1. News

Women who previously worked for Pinellas CEO echo allegations of discrimination and verbal abuse

Three former Religious Community Services employees are suing President and CEO Kirk Ray Smith, alleging he repeatedly made inappropriate comments about their dress and verbally abused them. Six former YMCA of Greater Springfield employees say the claims in the lawsuit are consistent with the hostile workplace they endured when Smith was their boss. {MONICA HERNDON | Times]
Published Jun. 7

CLEARWATER — Kristine Allard loved her job as chief operating officer at the YMCA in Springfield, Mass. But she had to quit four years ago, she said, because of how afraid and unhappy she was working for its then-CEO Kirk Ray Smith.

Allard said those feelings came rushing back last week when she learned three former employees of the Clearwater nonprofit Religious Community Services are suing Smith and the organization. They claim Smith — the nonprofit's chief executive — repeatedly made inappropriate comments and verbally abused staffers, then retaliated against them when they complained.

"It brought back so many horrible memories,'' Allard said. "I felt a sinking pit in my stomach."

In all, six former YMCA employees told the Times the allegations in the lawsuit and discrimination complaints describe exactly the same workplace environment they endured when Smith was CEO of the YMCA between 2011 and 2015. All six plan to file affidavits in support of the three Pinellas women, who say Smith routinely demeaned and shouted at them and in some instances, touched them inappropriately.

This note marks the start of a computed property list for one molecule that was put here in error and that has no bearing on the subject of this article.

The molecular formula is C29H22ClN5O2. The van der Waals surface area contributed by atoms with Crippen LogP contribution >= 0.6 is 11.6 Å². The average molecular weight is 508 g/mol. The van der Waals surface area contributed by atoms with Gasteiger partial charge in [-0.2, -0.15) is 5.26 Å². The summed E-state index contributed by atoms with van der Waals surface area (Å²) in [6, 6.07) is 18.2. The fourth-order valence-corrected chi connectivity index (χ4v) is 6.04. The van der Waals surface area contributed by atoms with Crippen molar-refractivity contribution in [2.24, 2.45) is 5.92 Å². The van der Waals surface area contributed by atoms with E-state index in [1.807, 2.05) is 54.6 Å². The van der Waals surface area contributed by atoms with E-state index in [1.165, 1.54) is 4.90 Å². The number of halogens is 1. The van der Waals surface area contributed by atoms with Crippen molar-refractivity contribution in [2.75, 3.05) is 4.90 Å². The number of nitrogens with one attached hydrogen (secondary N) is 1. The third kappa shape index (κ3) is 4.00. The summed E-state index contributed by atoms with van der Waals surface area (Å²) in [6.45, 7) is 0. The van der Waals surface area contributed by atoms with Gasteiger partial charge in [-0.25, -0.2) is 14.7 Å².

Related: Three former workers allege discrimination and retaliation at Pinellas non-profit

Created in 1967 by local congregations of different faiths, Religious Community Services employs about 70 people. Its operations include a food bank, a center for women at risk of domestic abuse and a shelter for homeless families. It reported raising $7.3 million in donations and grants in the 2017 fiscal year, the latest for which records are available. A year earlier, its CEO position was advertised with a base salary of $100,000.

Officials at the nonprofit say they will vigorously contest the lawsuit, which was filed in Pinellas County court by Suzanne Ruley, Lisa Matzner and Erica Wiedemann. Ruley and Wiedemann claimed they were fired after they brought their complaints about Smith directly to the nonprofit's governing board.

Religious Community Services spokeswoman Lauren Misa did not return repeated calls and emails seeking comment from Smith and the organization on the allegations from former YMCA employees. Board Chairman David Siracusa said in an email that all questions must be directed to Amy Drushal, the non-profit's attorney.

Drushal declined to answer specific questions, saying she can't comment on pending litigation. In a motion asking a judge to dismiss the lawsuit, Drushal stated that Ruley and Wiedemann were fired for poor performance.